3. The Court Lackey Syndrome — Reflected in the incident recorded in Acts 23:3-4, where the High Priest orders Paul illegally smacked during an interrogation, whereupon Paul snaps, “God smack you, you whitewashed wall.” Rather than express horror at Paul’s unjust treatment, the court lackeys present swoon at Paul’s words by saying, “How dare you speak like that about God’s High Priest.” Here, preaching ceases and meddling begins. Many express horror over a possible division within the denomination. Certainly destructive, anger-driven schism does not honor God. Against that, recall this fixed wisdom from organizational theory: “Every institution is perfectly aligned to the results it gets.” The US version of results is sustained and accelerating decline, sliding toward oblivion. I am not the least interested in preserving any organization that delivers a consistently and predictably defective product for the Kingdom of God, and neither would John Wesley or the Jesus he and we serve. Setting fire to the system to watch it burn is not the point, but a default setting that seems most to fear upheaval bottles and caps any Spirit-led revival which precedes authentic reformation. For those horrified of change, consider this line from the great Italian novel, The Leopard: “If you want things to stay the same, things will have to change.” Or consider former Army Chief of Staff, General Eric Shinseki, who said, “If you dislike change, you will dislike irrelevance a lot more.”

Annual conferences have elected 850 honorable insiders and tasked them to think outside the box for the called General Conference in 2019. Naming and taming the play-it-safe Hezekiah temptation, the Agag impulse and the Court Lackey attitude are crucial to a way forward that truly is forward and not simply steaming safe squares in the vast ocean of religious administrivia.

The main issue remains: How does the US church reclaim life in the face of its increasing romp toward death? The decline is the bitter fruit of the church’s wicked problem, a combination of issues that have created an ongoing perfect storm for the faithful laity and clergy who are the heart of the church. Trust deficits, faulty communication, demographics, finances, obsolete personnel preparation and assignment processes, outdated and ineffective organization, inability to offer a shared and measurable definition of the mission of the church (what exactly is a disciple and how does one “make” a disciple) — these are among expressions of the wicked problem.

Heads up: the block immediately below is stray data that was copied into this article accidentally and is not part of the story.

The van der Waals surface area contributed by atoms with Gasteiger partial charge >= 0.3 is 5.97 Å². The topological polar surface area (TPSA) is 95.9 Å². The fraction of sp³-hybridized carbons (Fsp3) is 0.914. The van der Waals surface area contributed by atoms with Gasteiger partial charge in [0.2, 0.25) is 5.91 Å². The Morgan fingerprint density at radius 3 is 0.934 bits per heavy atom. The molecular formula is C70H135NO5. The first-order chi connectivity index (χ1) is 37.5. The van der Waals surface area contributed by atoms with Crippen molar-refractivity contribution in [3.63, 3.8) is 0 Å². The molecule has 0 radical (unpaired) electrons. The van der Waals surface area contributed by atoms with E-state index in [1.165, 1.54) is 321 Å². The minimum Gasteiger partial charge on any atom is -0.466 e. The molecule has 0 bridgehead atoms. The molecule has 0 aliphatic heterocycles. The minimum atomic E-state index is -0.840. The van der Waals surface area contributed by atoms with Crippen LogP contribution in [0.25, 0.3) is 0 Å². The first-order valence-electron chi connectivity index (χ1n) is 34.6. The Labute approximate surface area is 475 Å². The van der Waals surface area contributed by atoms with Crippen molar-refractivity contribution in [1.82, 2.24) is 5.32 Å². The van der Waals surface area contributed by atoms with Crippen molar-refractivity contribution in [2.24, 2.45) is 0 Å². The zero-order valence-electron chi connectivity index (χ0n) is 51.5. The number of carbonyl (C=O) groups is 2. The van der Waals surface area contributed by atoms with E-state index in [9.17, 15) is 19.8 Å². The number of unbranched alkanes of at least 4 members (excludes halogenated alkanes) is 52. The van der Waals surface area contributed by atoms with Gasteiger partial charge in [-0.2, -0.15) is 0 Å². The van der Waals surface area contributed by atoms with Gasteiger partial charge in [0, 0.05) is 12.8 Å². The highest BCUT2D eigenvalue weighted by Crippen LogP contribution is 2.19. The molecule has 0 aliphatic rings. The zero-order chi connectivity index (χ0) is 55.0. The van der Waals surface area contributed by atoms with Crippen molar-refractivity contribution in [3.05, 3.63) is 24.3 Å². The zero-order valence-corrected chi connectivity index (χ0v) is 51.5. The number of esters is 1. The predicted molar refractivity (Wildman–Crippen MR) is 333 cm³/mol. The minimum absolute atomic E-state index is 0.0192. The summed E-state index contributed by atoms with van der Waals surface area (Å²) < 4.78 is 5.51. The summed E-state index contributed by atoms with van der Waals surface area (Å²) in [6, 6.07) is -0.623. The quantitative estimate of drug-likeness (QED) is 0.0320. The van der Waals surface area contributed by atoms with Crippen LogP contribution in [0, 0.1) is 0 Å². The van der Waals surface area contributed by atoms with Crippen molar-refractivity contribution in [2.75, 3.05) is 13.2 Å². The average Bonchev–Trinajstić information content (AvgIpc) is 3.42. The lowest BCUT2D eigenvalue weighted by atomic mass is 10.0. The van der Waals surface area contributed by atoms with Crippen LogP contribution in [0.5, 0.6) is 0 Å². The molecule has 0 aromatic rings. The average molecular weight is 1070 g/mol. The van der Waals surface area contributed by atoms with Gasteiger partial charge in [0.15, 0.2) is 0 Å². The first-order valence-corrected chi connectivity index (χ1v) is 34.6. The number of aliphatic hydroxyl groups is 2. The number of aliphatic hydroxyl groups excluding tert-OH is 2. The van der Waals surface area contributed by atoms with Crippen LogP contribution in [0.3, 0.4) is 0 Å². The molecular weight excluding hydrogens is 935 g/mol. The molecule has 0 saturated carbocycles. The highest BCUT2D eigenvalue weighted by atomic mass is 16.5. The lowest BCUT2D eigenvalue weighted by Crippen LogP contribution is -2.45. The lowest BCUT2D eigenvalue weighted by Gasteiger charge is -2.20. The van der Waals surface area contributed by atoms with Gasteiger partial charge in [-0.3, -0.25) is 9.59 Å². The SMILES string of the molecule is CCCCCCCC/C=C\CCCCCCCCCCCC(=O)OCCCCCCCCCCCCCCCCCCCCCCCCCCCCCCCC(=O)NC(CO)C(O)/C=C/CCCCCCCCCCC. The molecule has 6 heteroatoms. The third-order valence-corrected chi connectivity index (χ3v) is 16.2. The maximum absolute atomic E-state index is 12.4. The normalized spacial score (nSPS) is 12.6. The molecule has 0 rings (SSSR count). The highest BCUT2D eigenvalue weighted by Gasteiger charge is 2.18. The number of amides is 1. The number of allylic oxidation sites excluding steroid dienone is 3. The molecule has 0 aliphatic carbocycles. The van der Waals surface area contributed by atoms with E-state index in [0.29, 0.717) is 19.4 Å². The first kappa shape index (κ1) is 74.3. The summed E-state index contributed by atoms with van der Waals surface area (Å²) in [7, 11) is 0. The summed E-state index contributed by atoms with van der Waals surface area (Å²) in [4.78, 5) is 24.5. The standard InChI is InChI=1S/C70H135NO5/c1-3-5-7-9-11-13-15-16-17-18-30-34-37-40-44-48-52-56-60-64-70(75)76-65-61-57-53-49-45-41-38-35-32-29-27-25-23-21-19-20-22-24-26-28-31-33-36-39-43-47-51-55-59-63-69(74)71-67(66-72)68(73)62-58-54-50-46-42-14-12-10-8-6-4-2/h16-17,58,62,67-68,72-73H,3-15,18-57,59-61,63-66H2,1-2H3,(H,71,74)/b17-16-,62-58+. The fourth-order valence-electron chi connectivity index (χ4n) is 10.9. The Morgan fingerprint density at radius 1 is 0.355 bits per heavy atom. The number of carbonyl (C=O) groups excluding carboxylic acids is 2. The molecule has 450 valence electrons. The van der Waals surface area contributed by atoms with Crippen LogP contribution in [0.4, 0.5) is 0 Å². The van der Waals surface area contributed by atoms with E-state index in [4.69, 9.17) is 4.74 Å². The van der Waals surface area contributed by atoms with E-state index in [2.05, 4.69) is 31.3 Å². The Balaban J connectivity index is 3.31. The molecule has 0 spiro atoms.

None are beyond solution or response. 2019 can “shoot the swordsman” as Indiana Jones did in Raiders of the Lost Ark, a way to move the kerfuffle over sexuality toward the rear-view mirror.  What difference does it make to have the ‘right’ stand on same-sex marriage in the church if no church is left standing? Richard Tedlow of Harvard Business School, in his delightful book, Denial, gives it a two-word definition: protective stupidity. Notice how our Presbyterian (PCUSA) colleagues project a 60% loss in membership between 2000-2020 without (as yet) engaging any deep change to shake the institution before its statistical extinction date of 2045. There is time for them, and for us, but honesty about the nature and depth of what the church faces is step one. “There are a hundred ways to put out a fire but denying its existence is not one of them.”

So let two versions or twenty versions of existing United Methodism form as part of the 2019 General Conference. Let the 2020 General Conference be a watershed to focus on spiritual and practical renewal and reformation, top to bottom, with all sacred cows offered for a delegate barbecue on the first day. We can walk with wisdom and foresight into profound change or let consequences and reactions push, kick and smack us into thoughtless change that does no honor to God nor brings healing to a floundering system. In Philippians 3, Paul offered a list of what he gave up, lost, and surrendered and the richness of life in Christ gained as a result. Wise change, deep and pervasive, Spirit-led and Scripturally sound is the way forward. The need is… urgent.

"THE Issue Facing American United Methodism" originally appeared at People Need Jesus. Reprinted with permission.